Layoffs Announced For 981 Long Island Bus Workers

The New York State Labor Department has given notice that 981 Long Island Bus workers could be laid off on New Year's Day. The move is a precautionary step, in case Nassau County fails in its effort to privatize a bus line that the MTA now runs. Still, the uncertainty is causing concern among the bus service's work force, and its 100,000 average weekday riders.

The MTA has been running Long Island Bus for years. But , last year, Nassau County balked when the authority asked it to pay $26 million dollars more per year for the service, which the MTA says would bring Nassau County in line with what Suffolk and Westchester counties pay for similar services.

Instead, Nassau County entered into talks with the private company Veolia Transportation to take over the line's operation. No agreement has been reached.

Katie Grilli-Robles, a spokeswoman for County Executive Edward Mangano, said there should be an agreement soon. "The administration will be forwarding a contract to the Legislature in the coming days that saves taxpayers $26 million annually, while restoring the MTAs planned route cuts and maintaining fares," Grilli-Robles told WNYC.

In the meantime, the MTA was required to notify the Labor Department to give the 60-day notice that it would be laying off all of the line's workers when the clock strikes midnight on the last day of the year.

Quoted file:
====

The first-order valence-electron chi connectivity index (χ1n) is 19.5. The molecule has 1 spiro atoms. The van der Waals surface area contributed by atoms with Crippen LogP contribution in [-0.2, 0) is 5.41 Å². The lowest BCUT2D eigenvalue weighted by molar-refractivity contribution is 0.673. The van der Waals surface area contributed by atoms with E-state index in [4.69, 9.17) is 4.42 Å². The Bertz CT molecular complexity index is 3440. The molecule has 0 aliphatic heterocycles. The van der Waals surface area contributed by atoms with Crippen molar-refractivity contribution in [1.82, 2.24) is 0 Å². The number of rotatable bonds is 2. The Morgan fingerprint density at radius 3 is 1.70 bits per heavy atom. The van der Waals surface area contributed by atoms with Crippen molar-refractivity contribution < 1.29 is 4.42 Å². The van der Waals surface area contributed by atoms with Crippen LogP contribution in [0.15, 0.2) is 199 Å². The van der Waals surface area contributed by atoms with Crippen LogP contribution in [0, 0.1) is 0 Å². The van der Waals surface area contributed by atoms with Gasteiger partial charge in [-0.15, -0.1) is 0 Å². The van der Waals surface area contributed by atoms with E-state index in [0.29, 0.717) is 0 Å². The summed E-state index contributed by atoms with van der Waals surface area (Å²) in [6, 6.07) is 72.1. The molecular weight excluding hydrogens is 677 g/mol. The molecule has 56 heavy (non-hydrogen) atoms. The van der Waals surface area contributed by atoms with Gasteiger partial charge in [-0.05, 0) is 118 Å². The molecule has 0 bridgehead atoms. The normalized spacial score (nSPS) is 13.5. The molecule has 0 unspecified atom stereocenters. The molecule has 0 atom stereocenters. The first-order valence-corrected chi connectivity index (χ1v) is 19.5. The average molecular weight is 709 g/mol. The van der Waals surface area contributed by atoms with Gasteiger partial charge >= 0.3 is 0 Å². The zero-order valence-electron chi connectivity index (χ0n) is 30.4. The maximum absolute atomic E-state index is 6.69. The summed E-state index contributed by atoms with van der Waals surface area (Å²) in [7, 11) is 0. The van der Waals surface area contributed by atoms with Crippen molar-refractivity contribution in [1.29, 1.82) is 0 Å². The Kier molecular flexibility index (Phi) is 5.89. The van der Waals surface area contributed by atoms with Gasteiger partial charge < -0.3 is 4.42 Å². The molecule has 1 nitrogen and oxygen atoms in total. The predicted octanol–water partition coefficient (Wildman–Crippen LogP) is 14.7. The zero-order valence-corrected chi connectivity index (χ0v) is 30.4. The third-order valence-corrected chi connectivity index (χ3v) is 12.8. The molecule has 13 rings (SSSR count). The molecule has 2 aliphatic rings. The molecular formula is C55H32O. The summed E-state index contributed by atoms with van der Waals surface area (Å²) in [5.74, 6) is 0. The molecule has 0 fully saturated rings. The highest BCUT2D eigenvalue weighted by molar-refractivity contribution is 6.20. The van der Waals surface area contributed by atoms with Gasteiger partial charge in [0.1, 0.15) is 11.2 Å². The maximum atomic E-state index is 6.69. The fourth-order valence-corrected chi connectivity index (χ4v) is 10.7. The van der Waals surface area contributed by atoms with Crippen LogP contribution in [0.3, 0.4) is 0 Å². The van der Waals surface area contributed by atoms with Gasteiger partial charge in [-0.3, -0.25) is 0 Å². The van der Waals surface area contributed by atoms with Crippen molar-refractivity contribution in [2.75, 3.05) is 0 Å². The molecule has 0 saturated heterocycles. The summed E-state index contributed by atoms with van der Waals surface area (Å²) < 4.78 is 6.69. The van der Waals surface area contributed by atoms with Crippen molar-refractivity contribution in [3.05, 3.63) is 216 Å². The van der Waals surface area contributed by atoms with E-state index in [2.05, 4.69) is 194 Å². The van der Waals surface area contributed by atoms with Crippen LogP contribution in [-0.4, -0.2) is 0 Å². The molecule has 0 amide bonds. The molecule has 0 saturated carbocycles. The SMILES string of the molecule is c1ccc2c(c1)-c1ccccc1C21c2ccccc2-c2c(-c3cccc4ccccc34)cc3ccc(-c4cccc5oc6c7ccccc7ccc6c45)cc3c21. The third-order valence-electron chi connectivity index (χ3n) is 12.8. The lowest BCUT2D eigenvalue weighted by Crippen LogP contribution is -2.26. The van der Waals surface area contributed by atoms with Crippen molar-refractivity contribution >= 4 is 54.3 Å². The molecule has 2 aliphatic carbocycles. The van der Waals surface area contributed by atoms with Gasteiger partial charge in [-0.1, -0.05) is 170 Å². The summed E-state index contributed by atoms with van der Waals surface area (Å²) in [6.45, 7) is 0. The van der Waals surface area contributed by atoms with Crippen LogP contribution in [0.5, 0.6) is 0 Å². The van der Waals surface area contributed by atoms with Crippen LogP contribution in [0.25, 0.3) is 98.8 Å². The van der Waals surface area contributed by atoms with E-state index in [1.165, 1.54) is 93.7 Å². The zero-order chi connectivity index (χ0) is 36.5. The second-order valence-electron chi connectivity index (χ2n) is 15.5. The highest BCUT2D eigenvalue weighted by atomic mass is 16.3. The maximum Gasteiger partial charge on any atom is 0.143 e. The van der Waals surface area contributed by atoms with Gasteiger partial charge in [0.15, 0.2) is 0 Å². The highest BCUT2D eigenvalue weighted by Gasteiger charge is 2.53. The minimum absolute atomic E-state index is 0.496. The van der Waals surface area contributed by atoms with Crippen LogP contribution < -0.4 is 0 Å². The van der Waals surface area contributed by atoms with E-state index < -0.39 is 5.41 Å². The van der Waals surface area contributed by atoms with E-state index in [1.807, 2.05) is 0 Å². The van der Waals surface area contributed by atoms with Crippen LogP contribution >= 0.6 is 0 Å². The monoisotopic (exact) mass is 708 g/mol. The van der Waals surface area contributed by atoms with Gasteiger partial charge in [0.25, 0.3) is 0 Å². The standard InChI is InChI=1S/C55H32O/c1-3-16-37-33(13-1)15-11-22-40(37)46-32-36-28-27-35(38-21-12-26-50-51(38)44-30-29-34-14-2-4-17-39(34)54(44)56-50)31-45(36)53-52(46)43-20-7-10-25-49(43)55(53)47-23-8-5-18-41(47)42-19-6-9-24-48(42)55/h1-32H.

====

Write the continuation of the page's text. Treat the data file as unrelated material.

MTA spokesman Kevin Ortiz said, "We are following procedural requirements to facilitate the handover of LI Bus at the end of the year, consistent with the County's decision to privatize operations on Jan. 1."

Transport Workers Union spokesman Jamie Horwitz said having no operator in place to run Long Island Bus on January 1 was provoking anxiety in both workers and riders. "The second wealthiest county in the United States shouldn't be placing the elderly, the disabled, commuters, students in limbo as far as public transportation," he said.

Horwitz said the union was in talks with Veolia about retaining much of the current workforce, should the company get the contract to run the line. He added that if the company were to hire union workers at wages and benefits below their current levels, the county would be required by law to make up the difference over the next six years.

"Not true," Grilli-Robles said.